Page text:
Check that the boot enters the binding correctly. Align the boot with toe and heel cups and re-insert the boot. Check the release setting. It should not exceed the minimum or maximum visual indicator setting and should be set appropriately for the skier. If the measured +/- Mz and My values are located outside of the +/- 15% inspection range, consult the manufacturer’s instructions for procedures concerning malfunctions. If after this procedure, the measured values are within the readjustment range of +/-30%, the binding can be readjusted. These readjustments should allow you to obtain measured values as close as possible to the selected individual release torque within the +/- 15% range. If the release is still outside the +/- 30% readjustment range after having followed the procedures for malfunctions, do not readjust the binding unless it is specifically authorized by the manufacturer (chart. 1). Chart. 1 Three release values

Middle quantitative value

45 - 40 - 50

45

60 - 50 - 50

50

30 - 40 - 50

40

55 - 65 - 60

60

Chart. 2 - System inspection ranges 43 Readjustment Tolerance range

50 58 67 78

Inspection Tolerance range

RETAIL

BOOT/BINDING COMPATIBILITY DIAGNOSIS

SKIER INSTRUCTION AND WARNING In principle an adjustment report is established by the ski shop and delivered to the user. It shall at least contain the following infor­ mation: - skier’s parameters, - indicator value, - measured value of Mz and My, or pass/fail result of the system test. The exact content of the report and its delivery conditions are defined by the national standard organizations 11088. › Explanation of entry/exit/re-entry: The proper use of the system (entry, exit and re-entry) should be explained using the skier’s own system as an example. › Receipt of in-box instructions and warranty: When a skier purchases a new binding, it is required that s(he) also receive the ins­tructional pamphlet included in each binding box.

Lubrification test

Clean vs lubricated test

400

100

360

90

320

80

280

70

240

60

200

50

160

40

120

30

80

20

FAIL

PASS

FAIL Forward flex (Nm)

Clean vs lubricated test 1. Determine the measured release value in the ski/ boot/binding system without lubricant. 2. Determine the measured release value in the ski/ boot/binding system after lubricating all contact points between the boot and binding with a lubricant specified by the manufacturer. If nothing particular is specified, use soap and water. 3. Calculate the ratio between the two tests by dividing the result with the lubricant by the result without it. 4. If the quotient is above 1.2 or under 0.8, the system is considered to be incompatible. If the boot test result is a satisfactory +/- 30%, but the binding does not release within the ‘readjustment tolerance’ range, check the calibration of the adjustment machine. Have another technician redo the test. If the system still falls outside the range, the binding should not be used.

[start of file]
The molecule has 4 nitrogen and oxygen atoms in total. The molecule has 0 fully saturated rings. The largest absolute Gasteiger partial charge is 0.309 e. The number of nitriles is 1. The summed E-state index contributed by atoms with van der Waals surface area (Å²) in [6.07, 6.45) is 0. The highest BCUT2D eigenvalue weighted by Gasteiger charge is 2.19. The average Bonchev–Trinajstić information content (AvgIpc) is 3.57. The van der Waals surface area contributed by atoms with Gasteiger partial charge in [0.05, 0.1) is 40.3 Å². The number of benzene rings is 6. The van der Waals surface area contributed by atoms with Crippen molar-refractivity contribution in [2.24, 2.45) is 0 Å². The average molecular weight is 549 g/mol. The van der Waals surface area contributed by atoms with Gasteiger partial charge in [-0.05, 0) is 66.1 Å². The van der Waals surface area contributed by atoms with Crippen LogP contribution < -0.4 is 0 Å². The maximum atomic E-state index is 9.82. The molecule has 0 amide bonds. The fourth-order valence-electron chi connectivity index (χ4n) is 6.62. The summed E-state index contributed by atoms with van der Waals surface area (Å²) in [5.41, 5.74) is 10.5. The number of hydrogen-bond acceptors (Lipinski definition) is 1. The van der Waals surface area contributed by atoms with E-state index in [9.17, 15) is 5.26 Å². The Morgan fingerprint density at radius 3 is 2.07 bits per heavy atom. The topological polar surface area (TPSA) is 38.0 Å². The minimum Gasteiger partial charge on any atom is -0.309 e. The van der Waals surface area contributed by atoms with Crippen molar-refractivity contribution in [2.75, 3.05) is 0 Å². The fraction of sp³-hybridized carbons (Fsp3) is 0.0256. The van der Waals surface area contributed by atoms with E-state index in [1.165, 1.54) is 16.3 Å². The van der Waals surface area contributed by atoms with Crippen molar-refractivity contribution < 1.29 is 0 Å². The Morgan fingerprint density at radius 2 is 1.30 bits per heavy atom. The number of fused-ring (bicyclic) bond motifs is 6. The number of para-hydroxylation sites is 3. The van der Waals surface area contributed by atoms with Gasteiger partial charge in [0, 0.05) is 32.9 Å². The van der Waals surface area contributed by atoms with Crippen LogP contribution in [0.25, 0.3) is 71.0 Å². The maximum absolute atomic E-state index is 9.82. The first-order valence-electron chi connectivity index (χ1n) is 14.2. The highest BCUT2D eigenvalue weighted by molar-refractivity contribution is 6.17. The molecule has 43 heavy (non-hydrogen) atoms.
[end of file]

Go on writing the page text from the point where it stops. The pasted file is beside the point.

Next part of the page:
1

40 0

Torsion (Nm)

BINDING

10 20

30

40

50

60

70

80

90

100

0 40 80 Forward flex (Nm)

120

160

200 240 Clean test

280

320

360

400

0

10

Torsion (Nm)

47

BINDING

RENTAL

MOUNTING The five steps to follow for mounting and adjusting rental bindings are the following: 1. Preparation 2. Installation 3. Binding to boot adjustments 4. Release value adjustment 5. Rental visual and mechanical inspections.

The Rental products are usually intended to remain under the control of the Certified Rental Dealer. Therefore, they can be shipped without instructions or individual packaging. However, if these products are in fact sold, you absolutely have to supply your customer with the

appropriate instructions. Upon request, Salomon will supply you with a document containing important information.

PREPARATION It is important to maintain consistent procedures when mounting any Salomon binding. Any boot used with a Salomon rental binding must be visually inspected for compatibility. To use the Synchrosysteme you need: - Synchrosysteme jig references 001003 and 001040. - adjustment tool reference 000902.

The bindings that are compatible with the Synchrosysteme are the following: Z12 SC. Z10 SC. L10 SC. L 9 SC. L10 SR. L7 SC. L7 SR. T5 SC. C5 SR. The Synchrosysteme can be used with all standardized boots (AFTM, DIN, ISO) from all brands. The measuring device can be used if skiers come in the shop with their boots on.

JIG SELECTION SYNCHRO RENTAL JIG 001003 A single mounting jig for Adult and Junior skis with the following positions: Adults (sizes 22-34) for skis > 140 cm. Junior (sizes 16-26.5) for skis 80-140 cm. › Jig mounting position selection Example: Senior Synchro Center position.

RENTAL BINDINGS JIGS POSITIONS 001003 & 001040

Z12 SC Z10 SC L10 SC L9 SC L7 SC

Synchro C Senior



Synchro R Senior

L10 SR

L7 SR

T5 SC



Synchro C Junior



Synchro R Junior



Quadrax 3 R Soles Lenght

48

C5 SR

• 260 mm <-> 382 mm

268 mm <-> 348 mm

230 mm <-> 308 mm

216 mm <-> 304 mm

190 mm <-> 246 mm

BINDING

RENTAL

INSTALLATION SYNCHRO RENTAL

1

For mounting Synchro Rental bindings, follow the same procedure as for the retail bindings.